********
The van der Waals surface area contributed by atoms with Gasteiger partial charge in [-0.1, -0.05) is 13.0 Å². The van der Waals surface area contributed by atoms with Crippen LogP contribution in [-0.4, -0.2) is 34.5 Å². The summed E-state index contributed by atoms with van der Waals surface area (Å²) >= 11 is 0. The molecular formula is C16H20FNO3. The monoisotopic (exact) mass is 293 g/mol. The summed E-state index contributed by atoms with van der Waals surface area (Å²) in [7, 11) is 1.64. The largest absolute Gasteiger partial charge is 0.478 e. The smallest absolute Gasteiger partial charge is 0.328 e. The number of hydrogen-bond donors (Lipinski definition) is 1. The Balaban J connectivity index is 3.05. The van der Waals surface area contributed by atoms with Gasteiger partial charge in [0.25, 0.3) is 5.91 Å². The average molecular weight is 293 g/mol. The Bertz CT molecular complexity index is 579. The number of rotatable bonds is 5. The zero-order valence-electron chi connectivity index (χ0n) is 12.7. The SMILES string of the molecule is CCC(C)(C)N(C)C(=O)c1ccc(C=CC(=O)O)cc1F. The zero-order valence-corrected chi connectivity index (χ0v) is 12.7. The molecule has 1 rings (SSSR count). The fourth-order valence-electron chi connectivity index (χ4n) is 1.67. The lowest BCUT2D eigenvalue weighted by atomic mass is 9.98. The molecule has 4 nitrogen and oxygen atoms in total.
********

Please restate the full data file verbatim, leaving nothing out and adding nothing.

The van der Waals surface area contributed by atoms with Gasteiger partial charge in [-0.1, -0.05) is 13.0 Å². The van der Waals surface area contributed by atoms with Crippen LogP contribution in [-0.4, -0.2) is 34.5 Å². The summed E-state index contributed by atoms with van der Waals surface area (Å²) >= 11 is 0. The molecular formula is C16H20FNO3. The monoisotopic (exact) mass is 293 g/mol. The summed E-state index contributed by atoms with van der Waals surface area (Å²) in [7, 11) is 1.64. The largest absolute Gasteiger partial charge is 0.478 e. The smallest absolute Gasteiger partial charge is 0.328 e. The number of hydrogen-bond donors (Lipinski definition) is 1. The Balaban J connectivity index is 3.05. The van der Waals surface area contributed by atoms with Gasteiger partial charge in [0.25, 0.3) is 5.91 Å². The average molecular weight is 293 g/mol. The Bertz CT molecular complexity index is 579. The number of rotatable bonds is 5. The zero-order valence-electron chi connectivity index (χ0n) is 12.7. The SMILES string of the molecule is CCC(C)(C)N(C)C(=O)c1ccc(C=CC(=O)O)cc1F. The zero-order valence-corrected chi connectivity index (χ0v) is 12.7. The molecule has 1 rings (SSSR count). The fourth-order valence-electron chi connectivity index (χ4n) is 1.67. The lowest BCUT2D eigenvalue weighted by atomic mass is 9.98. The molecule has 4 nitrogen and oxygen atoms in total.